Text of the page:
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600 Capitol Way North, Olympia, WA 98501-1091

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December 08, 2017
Contact: Madonna Luers, 509-892-7853

WDFW to test drone for wildlife research
in northeast Washington moose study

SPOKANE – The Washington Department of Fish and Wildlife (WDFW) is working with University of Montana wildlife researchers to test the use of a drone this month to document the presence of moose calves in northeast Washington.

A contractor for the university will fly an "unmanned aerial system" equipped with a video camera during the week of Dec. 11-15 over radio-collared cow moose on public and private lands in Stevens, Pend Oreille and Spokane counties. Researchers from the university's cooperative wildlife research unit began the study in 2014 in cooperation with WDFW and other partners to learn more about moose populations, movement, reproduction, and survival.

Rich Harris, a WDFW wildlife scientist, said the goal of the drone project is to document the presence of moose calves more safely, more efficiently, and less expensively than is possible with traditional wildlife surveying methods.

The craft will be flown over U.S. Forest Service lands and timberlands owned by Hancock Forest Management, Stimson Lumber Company, and Inland Empire Paper Company. All have given permission for the drone to fly over their lands.

By flying the drone over 35 collared moose cows, researchers expect to be able to document the presence of nearby calves. Harris said the only other ways to conduct such research – through close-up approaches on foot or from a helicopter – are less safe, require more time, and are more expensive than using a drone.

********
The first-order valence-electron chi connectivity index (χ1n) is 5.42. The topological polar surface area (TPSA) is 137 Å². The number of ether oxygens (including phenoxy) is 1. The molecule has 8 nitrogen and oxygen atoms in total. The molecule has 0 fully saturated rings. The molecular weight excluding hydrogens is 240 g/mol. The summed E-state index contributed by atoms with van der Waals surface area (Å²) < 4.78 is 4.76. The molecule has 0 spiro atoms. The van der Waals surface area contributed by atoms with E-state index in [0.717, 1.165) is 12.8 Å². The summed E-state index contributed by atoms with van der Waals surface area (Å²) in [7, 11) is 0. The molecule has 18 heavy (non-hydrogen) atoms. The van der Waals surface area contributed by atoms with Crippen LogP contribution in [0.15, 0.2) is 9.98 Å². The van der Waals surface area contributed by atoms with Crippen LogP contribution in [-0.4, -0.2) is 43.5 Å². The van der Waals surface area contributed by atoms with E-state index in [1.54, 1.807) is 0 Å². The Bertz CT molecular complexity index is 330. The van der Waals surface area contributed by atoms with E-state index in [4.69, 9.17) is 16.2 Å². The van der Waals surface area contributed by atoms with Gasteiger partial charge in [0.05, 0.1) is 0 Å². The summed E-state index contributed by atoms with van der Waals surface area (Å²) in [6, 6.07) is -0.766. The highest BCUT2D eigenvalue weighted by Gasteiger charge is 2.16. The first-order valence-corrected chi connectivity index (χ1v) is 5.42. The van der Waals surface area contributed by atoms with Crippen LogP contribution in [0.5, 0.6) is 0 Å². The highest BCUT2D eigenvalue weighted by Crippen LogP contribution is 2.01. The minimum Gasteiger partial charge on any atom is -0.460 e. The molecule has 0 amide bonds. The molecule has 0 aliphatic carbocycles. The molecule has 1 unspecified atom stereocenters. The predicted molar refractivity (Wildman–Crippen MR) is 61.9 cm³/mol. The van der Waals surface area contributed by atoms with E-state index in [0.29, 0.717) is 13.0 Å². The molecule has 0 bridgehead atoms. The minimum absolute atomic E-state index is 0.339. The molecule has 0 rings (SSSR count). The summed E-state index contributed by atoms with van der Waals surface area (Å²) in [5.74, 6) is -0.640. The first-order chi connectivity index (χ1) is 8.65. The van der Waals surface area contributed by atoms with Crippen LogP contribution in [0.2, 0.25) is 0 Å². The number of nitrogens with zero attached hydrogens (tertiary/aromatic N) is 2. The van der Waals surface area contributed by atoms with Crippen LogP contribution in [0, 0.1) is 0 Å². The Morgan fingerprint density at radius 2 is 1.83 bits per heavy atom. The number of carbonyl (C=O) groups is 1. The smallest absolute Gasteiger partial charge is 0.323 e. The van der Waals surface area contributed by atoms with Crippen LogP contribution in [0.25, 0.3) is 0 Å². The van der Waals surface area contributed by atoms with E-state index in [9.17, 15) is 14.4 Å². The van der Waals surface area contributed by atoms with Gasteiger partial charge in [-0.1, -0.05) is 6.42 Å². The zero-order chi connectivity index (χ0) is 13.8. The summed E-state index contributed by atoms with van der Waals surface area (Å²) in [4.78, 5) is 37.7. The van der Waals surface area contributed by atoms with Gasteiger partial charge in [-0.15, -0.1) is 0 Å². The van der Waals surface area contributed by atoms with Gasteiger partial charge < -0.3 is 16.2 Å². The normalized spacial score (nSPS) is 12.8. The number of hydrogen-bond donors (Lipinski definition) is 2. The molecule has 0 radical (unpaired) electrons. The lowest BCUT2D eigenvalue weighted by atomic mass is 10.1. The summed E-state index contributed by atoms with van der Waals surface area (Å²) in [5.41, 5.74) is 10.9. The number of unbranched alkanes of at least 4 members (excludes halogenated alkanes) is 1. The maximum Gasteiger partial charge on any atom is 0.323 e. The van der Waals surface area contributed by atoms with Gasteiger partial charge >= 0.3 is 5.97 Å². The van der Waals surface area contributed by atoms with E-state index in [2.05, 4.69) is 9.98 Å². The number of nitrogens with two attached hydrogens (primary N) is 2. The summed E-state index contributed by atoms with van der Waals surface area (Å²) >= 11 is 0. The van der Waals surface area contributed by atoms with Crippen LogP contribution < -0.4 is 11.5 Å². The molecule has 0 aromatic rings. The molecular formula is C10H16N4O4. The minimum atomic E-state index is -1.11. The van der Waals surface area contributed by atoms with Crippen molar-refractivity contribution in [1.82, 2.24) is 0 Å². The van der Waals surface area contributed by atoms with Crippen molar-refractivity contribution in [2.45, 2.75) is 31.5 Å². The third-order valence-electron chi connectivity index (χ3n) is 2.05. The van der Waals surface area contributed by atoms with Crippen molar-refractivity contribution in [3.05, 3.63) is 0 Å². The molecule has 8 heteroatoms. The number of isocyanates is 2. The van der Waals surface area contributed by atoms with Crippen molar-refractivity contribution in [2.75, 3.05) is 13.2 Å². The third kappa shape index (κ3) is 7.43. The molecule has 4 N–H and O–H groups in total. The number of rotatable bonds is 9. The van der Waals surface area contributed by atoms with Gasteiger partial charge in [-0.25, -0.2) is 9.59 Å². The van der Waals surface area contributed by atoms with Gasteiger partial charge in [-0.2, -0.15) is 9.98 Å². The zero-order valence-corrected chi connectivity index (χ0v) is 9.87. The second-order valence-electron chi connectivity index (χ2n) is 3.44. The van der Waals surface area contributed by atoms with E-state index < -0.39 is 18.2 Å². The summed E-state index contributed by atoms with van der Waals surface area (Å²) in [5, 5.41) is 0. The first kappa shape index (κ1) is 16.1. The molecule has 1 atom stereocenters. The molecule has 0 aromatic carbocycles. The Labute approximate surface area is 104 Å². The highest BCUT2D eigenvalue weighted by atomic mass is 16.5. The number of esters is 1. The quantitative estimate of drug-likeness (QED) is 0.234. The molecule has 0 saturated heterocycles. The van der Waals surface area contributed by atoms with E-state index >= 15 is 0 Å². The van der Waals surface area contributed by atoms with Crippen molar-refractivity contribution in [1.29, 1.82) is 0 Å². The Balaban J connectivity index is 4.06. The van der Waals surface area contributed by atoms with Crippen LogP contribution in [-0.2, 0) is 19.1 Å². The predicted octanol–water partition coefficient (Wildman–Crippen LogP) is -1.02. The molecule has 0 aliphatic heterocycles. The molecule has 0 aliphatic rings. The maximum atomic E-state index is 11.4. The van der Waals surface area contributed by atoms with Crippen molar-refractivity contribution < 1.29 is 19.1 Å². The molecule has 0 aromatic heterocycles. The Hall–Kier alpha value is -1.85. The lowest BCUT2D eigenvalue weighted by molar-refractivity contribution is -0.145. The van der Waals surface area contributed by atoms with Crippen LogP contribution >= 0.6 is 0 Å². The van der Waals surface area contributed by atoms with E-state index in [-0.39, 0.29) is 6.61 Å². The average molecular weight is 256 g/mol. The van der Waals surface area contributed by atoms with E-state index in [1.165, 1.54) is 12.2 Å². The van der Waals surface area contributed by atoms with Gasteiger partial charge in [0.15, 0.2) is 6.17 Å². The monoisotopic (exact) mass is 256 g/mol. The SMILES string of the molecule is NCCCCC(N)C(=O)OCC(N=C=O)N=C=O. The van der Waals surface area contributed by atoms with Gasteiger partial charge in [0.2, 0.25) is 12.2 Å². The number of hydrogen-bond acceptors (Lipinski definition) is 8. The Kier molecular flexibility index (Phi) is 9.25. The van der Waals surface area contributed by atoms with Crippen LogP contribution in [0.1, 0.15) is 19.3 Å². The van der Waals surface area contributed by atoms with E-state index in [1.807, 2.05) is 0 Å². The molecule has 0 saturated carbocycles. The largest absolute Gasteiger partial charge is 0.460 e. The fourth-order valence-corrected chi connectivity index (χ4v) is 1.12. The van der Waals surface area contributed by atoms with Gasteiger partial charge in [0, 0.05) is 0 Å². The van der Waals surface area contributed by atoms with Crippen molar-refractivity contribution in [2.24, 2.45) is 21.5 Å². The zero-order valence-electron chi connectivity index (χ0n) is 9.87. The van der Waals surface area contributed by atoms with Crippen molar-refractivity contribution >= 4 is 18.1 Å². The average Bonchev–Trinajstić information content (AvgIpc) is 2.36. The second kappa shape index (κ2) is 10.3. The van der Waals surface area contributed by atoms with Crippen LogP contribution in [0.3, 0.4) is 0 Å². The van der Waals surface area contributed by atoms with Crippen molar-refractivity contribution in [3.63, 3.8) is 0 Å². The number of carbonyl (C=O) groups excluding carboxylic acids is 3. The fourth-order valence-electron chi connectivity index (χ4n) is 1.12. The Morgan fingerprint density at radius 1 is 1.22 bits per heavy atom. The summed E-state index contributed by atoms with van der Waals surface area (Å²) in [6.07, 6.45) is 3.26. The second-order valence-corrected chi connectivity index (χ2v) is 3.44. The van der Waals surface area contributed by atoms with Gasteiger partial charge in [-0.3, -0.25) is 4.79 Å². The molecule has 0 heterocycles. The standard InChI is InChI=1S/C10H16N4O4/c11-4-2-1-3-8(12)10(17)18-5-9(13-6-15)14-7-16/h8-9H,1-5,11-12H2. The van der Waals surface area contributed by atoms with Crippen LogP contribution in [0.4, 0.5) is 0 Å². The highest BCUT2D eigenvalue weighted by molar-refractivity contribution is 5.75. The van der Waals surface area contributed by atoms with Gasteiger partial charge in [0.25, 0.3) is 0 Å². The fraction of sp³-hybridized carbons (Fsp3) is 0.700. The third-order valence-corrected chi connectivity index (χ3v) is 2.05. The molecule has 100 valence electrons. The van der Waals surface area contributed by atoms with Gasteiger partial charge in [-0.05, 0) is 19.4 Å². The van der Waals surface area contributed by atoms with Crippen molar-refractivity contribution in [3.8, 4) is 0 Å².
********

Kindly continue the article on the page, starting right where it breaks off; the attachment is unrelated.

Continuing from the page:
Harris said the drone would be flown only during daylight hours, at a maximum height of 400 feet. It will not be flown over people or buildings.

Harris said the flight schedule was chosen to avoid weekends and most major hunting seasons, which will minimize disturbance to recreationists.

The drone to be used in the test is white, slightly larger than one square foot, and looks like a four-legged helicopter with a rotor blade on each corner. It will be flown when a ground crew is within about 700 feet of a radio-collared cow moose and will record video only of wildlife and their habitat.

Harris said researchers expect the drone will be less stressful to moose than traditional ground monitoring, because moose have no overhead predation threats. If researchers conclude the moose are not substantially disturbed by the drone and calves are successfully documented, drones may be used for other wildlife research in Washington.

A 2016 update on the moose research is available at